1:05:45 TS: Speaking strictly for myself, I have a Nexus 7 7-inch tablet, and Lumiya works absolutely fantastic.
1:05:58 JL: At the end of the April Fool’s joke I did point out that there are some very good mobile apps out there for accessing Second life for Android and for iOS. The iOS one is Pocket Metaverse, unfortunately it’s not being developed any more, I think. The Android one is Lumiya, which is phenomenally good. And don’t expect when you get on this, that you’re going to get this entire immersive experience; you ‘phone is not capable of that. No matter how good Lumiya is, your ‘phone just doesn’t have an nVidia Titan graphics card in there. It’s not going to be able to play Second Life the way you see it here. And I stated in my, “sorry folks, it was a joke” blog post after the April Fool’s joke, is that the examples that are out there are as good as it gets. And what I meant by that is, don’t expect to log-in to these things and have this Second life viewer experience. It’s just not possible.
1:07:05 JL: But what you do have with Lumiya and Pocket Metaverse is as good as it gets. It’s really, really good for what a ‘phone is capable of giving.
1:07:44 LP: A quick point I want to throw out to those wanting to connect to Second Life on a mobile device … you can do it in an inefficient way by connecting remotely. You will need to have your computer on at home when you do it, but if you’ve got TeamViewer or a different kind of remote connection application on your tablet or ‘phone, then you can connect to your computer at home and log-in to Firestorm. You’re going to be a little bit inhibited when it comes to things like typing, and I believe you have to use the on-screen movement controls, which can be very awkward if you’re not used to them, but you can do it that way. So if you want to use Firestorm on a mobile app, that’s what you’re going to have to do.
1:09:21 JL: Yeah, we’re not working on mobile. Linden Lab is working on something mobile, and there are some pretty good apps out there already, but not us. We have our hands full as it is. And can you imagine us trying to support another, completely different, viewer? … Although mobile tech is evolving very quickly now. and in two years, you never know; they may have Titans in your little tiny ‘phone!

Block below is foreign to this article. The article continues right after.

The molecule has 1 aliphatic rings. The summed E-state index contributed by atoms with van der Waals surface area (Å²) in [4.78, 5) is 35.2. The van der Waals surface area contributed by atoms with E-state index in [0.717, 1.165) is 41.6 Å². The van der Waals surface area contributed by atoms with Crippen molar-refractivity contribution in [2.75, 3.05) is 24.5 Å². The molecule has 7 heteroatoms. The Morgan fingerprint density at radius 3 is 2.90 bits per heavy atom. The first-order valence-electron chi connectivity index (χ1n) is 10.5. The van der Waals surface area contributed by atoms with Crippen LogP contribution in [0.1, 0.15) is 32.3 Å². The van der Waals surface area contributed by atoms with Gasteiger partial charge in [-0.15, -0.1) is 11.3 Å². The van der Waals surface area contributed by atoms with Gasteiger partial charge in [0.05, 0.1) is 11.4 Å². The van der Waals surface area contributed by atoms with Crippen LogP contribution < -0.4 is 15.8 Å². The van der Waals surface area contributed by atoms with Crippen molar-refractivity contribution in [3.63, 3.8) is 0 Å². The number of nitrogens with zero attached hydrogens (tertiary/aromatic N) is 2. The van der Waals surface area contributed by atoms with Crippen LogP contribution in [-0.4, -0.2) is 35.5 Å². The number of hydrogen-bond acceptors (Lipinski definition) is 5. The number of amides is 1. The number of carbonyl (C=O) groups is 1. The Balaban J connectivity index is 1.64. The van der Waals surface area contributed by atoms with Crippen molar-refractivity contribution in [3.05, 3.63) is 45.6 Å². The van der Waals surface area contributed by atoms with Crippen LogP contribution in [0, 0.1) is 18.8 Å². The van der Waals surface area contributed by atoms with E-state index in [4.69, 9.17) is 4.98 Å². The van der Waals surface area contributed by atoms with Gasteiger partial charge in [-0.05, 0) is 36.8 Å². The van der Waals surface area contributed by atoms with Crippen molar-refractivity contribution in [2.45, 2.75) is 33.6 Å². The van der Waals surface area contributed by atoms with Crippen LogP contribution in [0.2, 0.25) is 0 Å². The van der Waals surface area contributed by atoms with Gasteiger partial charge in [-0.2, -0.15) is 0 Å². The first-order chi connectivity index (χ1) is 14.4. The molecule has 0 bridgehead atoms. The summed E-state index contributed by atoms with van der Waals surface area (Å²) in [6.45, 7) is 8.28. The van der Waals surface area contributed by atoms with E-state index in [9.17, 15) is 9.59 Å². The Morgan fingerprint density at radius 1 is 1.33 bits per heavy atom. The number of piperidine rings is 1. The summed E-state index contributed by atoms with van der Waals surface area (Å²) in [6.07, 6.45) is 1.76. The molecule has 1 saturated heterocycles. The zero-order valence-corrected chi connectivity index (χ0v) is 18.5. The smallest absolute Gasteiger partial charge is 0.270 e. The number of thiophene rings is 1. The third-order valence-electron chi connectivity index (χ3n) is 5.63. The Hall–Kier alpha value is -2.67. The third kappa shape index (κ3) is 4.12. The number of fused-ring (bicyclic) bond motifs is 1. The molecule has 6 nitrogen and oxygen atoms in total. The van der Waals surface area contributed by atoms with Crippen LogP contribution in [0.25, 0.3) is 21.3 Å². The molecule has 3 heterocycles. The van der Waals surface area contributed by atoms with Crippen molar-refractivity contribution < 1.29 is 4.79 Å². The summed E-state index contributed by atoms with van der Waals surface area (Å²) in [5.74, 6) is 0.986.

1:10:17 JL: Speaking of April Fool’s jokes, just wait ’til next year! Already got a plan.
1:10:34 JL: I have no more questions. Does anybody up here on stage have anything to add?
1:10:41 EM: I have something I’d like to say, in the form of a “thank you” to everybody who has come out to this, and a little bit of encouragement. It’s users like you that make Second Life a lot more fun for everybody. You come out, you get yourself informed, and Jess’s comment earlier about the Linden User Groups and encouraging you to go out to them: I’m going to second that. And the other one I’m going to plug, which is pretty-much normal, is come on out to the Firestorm classes, folks. We have classes almost every day; I see a lot of people here who have been to the classes, but it is the best way to stay informed.
1:12:03 JL: By the way, we’re going to be doing these Q&As once a month and we’re going to alternate the time of those Q&As… so out next Q&A will be at 08:00 SLT, and the one after that will be at 16:00 SLT, so we’re trying to accommodate people from other time zones.
1:13:20: Have you guys ever considered “drawing a line” on how far the developers will veer the code base away from LL? I watch the code repository a lot and it really does seem that there is so much work being done to new options and features and customizations….but then when it’s time to merge in all of the big sweeping changes from LL, it seems the time between releases could get bigger and bigger and bigger….have you guys thought about taking times where going into more of “maintenance mode” to focus on LL code and getting faster releases from time to time?
1:13:54 JL: Really good question. We’ve definitely done a lot of consideration and a lot of people want us to do this and that, and that, and that, and change this and change that. We probably can do all those things, but the more we do, the more we veer away from the Linden Lab codebase, and the more work it is to us to merge …
1:14:27 JL: You know when we get regressions in bugs? It’s because of merges. It’s because we’re merging-in, say, Linden code – it could be others’ code, but we’ll say Linden code – and a lot of the time when end up with conflicts in areas of the code, and then we have to work out which version do we want. Do we want the version we did, or do we want the version Linden Lab did? Sometimes we don’t know if something we have is something that we did, or something that Linden Lab did or something that we pulled in from some other viewer; we’re not quite sure what it does, exactly, so we have to go and investigate. And to do that properly would take forever.
1:15:12 JL: So quite often we have to do a little bit of guesswork and hoping and keeping our fingers crossed and just going by gut on what we think should be overwritten and what shouldn’t be overwritten; and then we get regressions and bugs and things. And we get a lot of people complaining, “You fixed this and now it’s come back! How stupid are you?” Well, probably not that stupid. Merging is a pain in the butt, and there are reasons why we haven’t gone too far away from the Linden codebase whenever possible.